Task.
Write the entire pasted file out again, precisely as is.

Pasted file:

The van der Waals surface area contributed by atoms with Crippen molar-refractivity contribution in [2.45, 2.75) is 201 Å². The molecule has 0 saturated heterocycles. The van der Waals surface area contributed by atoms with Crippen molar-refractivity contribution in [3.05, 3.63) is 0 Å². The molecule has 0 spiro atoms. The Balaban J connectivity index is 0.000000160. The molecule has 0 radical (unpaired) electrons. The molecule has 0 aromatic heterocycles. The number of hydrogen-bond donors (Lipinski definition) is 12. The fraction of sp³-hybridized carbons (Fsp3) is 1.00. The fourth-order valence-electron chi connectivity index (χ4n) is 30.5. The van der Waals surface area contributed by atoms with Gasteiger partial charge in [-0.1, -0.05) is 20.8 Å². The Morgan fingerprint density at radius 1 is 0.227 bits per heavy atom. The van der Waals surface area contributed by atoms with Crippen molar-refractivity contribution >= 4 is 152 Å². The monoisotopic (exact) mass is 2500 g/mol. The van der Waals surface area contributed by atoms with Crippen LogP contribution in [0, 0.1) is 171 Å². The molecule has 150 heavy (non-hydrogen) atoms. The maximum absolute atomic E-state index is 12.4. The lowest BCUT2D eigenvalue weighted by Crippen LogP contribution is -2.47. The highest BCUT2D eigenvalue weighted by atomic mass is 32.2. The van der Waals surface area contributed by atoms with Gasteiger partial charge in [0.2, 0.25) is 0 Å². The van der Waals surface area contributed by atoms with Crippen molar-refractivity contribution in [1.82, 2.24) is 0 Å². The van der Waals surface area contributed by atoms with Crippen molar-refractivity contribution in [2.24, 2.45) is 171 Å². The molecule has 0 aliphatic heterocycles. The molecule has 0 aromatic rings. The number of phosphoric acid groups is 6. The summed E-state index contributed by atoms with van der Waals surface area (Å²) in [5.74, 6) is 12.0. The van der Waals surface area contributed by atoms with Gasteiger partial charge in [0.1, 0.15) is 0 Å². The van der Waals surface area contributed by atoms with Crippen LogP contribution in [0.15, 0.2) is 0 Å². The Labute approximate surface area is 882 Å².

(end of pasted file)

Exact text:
The van der Waals surface area contributed by atoms with Crippen molar-refractivity contribution in [2.45, 2.75) is 201 Å². The molecule has 0 saturated heterocycles. The van der Waals surface area contributed by atoms with Crippen molar-refractivity contribution in [3.05, 3.63) is 0 Å². The molecule has 0 spiro atoms. The Balaban J connectivity index is 0.000000160. The molecule has 0 radical (unpaired) electrons. The molecule has 0 aromatic heterocycles. The number of hydrogen-bond donors (Lipinski definition) is 12. The fraction of sp³-hybridized carbons (Fsp3) is 1.00. The fourth-order valence-electron chi connectivity index (χ4n) is 30.5. The van der Waals surface area contributed by atoms with Gasteiger partial charge in [-0.1, -0.05) is 20.8 Å². The Morgan fingerprint density at radius 1 is 0.227 bits per heavy atom. The van der Waals surface area contributed by atoms with Crippen molar-refractivity contribution >= 4 is 152 Å². The monoisotopic (exact) mass is 2500 g/mol. The van der Waals surface area contributed by atoms with Crippen LogP contribution in [0, 0.1) is 171 Å². The molecule has 150 heavy (non-hydrogen) atoms. The maximum absolute atomic E-state index is 12.4. The lowest BCUT2D eigenvalue weighted by Crippen LogP contribution is -2.47. The highest BCUT2D eigenvalue weighted by atomic mass is 32.2. The van der Waals surface area contributed by atoms with Gasteiger partial charge in [0.2, 0.25) is 0 Å². The van der Waals surface area contributed by atoms with Crippen molar-refractivity contribution in [1.82, 2.24) is 0 Å². The van der Waals surface area contributed by atoms with Crippen molar-refractivity contribution in [2.24, 2.45) is 171 Å². The molecule has 0 aliphatic heterocycles. The molecule has 0 aromatic rings. The number of phosphoric acid groups is 6. The summed E-state index contributed by atoms with van der Waals surface area (Å²) in [5.74, 6) is 12.0. The van der Waals surface area contributed by atoms with Gasteiger partial charge in [0.1, 0.15) is 0 Å². The van der Waals surface area contributed by atoms with Crippen LogP contribution in [0.15, 0.2) is 0 Å². The Labute approximate surface area is 882 Å².